Journal of Ornithology

, Volume 153, Issue 3, pp 699–711 | Cite as

The evolution of the feather: Sinosauropteryx, life, death and preservation of an alleged feathered dinosaur

Original Article

Abstract

Among the spectacular dinosaur fossils reported from the Jehol Group of northeastern China is the most celebrated, Sinosauropteryx, which continues to excite interest in questions concerning feather origins—most recently with alleged identifications of melanosomes and colour in its integumental structures, which proved unfounded. The crucial significance of Sinosauropteryx is undoubtedly the focus on its basal theropod status and potentially pivotal position in informing models of the early evolutionary origin of modern feathers. On the basis of new evidence in Sinosauropteryx NIGP 127587 and GMV 2124, it is shown here that the alleged protofeathers were not free filaments but part of a composite tissue. It is shown that the tail terminates in a unique, smoothly edged, spatula-shaped structure. The dinosaurs died in the vicinity of a lake. For the first time, the taphonomy of Sinosauropteryx is investigated on the basis of aboveground decomposition experiments on living animals so as to get a better understanding of conditions preceding the death of the animal, its death, decomposition and finally preservation of soft tissue as manifested in the fossil. The signs point strongly to invertebrate colonization of the carcass of Sinosauropteryx rather than vertebrate predation or scavenging, with moderate decay associated with the purge fluids while major decay was forestalled by burial, at most a few days after death. Lastly, a theory that the opisthotonic posture of fossils such as Sinosauropteryx NIGP 127587 occurred perimortem as a consequence of neural spasms provides the basis for a forensic reconstruction of the stages leading to the dinosaur’s death and the final preserved position of the external, dorsally preserved soft tissue, which proves to be more consistent with a uniform crest than individual, free protofeathers.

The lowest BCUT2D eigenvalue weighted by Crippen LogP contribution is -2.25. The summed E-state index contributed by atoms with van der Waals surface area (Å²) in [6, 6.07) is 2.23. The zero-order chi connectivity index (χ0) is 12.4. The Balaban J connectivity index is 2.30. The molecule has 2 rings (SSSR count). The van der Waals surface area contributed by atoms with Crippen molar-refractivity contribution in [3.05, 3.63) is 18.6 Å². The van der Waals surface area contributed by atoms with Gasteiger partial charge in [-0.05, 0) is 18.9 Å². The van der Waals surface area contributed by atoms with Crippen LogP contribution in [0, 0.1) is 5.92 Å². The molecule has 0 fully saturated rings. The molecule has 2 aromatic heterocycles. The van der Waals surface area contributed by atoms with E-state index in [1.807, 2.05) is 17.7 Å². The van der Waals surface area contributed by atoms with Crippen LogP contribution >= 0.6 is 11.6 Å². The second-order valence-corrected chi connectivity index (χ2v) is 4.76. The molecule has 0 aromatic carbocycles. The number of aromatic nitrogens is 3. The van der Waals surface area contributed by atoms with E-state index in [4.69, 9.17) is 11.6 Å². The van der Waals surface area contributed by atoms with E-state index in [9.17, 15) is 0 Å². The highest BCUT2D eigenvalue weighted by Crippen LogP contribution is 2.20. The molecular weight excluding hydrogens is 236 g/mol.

Keywords

Sinosauropteryx Protofeathers or dorsal crest Taphonomy Decomposition experiments Forensic animation Perimortem opisthotonus 

Zusammenfassung

Die Evolution der Feder:Sinosauropteryx—Leben, Tod und Konservierung eines mutmaßlich befiederten Dinosauriers

Unter den spektakulären Dinosaurierfossilien, die in der Jehol-Gruppe in Nordostchina gefunden wurden, befindet sich der berühmte Sinosauropteryx, der nach wie vor Interesse an Fragen zum Ursprung der Feder hervorruft. Kürzlich wurden mutmaßliche Melanosomen und Farbe in den Integumentstrukturen identifiziert, was sich jedoch als nicht zutreffend erwies. Die entscheidende Bedeutung von Sinosauropteryx hat sich zweifellos auf seinen Status als basaler Theropode und seinen potenziell ausschlaggebenden Informationswert für Modelle des frühen evolutionären Ursprungs moderner Federn konzentriert. Anhand neuer Befunde bei Sinosauropteryx NIGP 127587 und GMV 2124 zeigen wir hier, dass die mutmaßlichen Protofedern nicht freie Filamente, sondern Teil eines Mischgewebes waren. Des Weiteren wird gezeigt, dass der Schwanz in einer einzigartigen glattrandigen spatelförmigen Struktur endet. Darüber hinaus wird die Taphonomie von Sinosauropteryx anhand von oberirdischen Verwesungsexperimenten mit lebenden Tieren untersucht, um ein besseres Verständnis der Bedingungen, die dem Tod des Tieres vorausgingen, seines Todes, seiner Verwesung und schließlich der Konservierung weichen Gewebes, wie es sich im Fossil offenbart, zu erlangen. Die Indizien deuten stark darauf hin, dass der Kadaver von Sinosauropteryx nicht Prädation oder Aasfraß durch Wirbeltiere ausgesetzt war, sondern von Wirbellosen besiedelt wurde—moderate Verwesung stand mit Zutritt von Flüssigkeiten in Zusammenhang, während starke Verwesung durch Bedeckung des Kadavers höchstens wenige Tage nach dem Tod verhindert wurde. Schließlich lieferte eine Theorie, gemäß derer die opisthotone Haltung von Fossilien wie Sinosauropteryx NIGP 127587 als Folge neuraler Spasmen während des Todes auftrat, die Grundlage für eine forensische Rekonstruktion der Stadien, die zum Tod des Dinosauriers führten, und der endgültigen konservierten Position des äußeren dorsal konservierten Weichgewebes, was eher mit einer uniformen Haube als mit einzelnen freien Protofedern übereinstimmt.

Supplementary material

10336_2011_787_MOESM1_ESM.gif (4 mb)
Supplemental Movie. 1 (GIF 4.02 mb)
10336_2011_787_MOESM4_ESM.mp4 (4.6 mb)
Supplemental Movie. 2 (GIF 8.15 mb)
10336_2011_787_MOESM2_ESM.gif (4.9 mb)
Supplemental Movie. 3 (GIF 4.92 mb)
10336_2011_787_MOESM3_ESM.gif (8.2 mb)
Movie 4. Forensic animation showing stages in the perimortem “death throes” of Sinosauropteryx NIGM 127587 ending in the opisthotonic posture (Fig. 1). The animation includes the suggested environment of volcanic eruptions and emissions of clouds of gasses (see text) that apparently led to the poisoning and death of this dinosaur. (GIF 8349 kb)

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Copyright information

© Dt. Ornithologen-Gesellschaft e.V. 2011

Authors and Affiliations

  1. 1.Department of Biological and Conservation SciencesUniversity of KwaZulu-NatalWestville, DurbanSouth Africa

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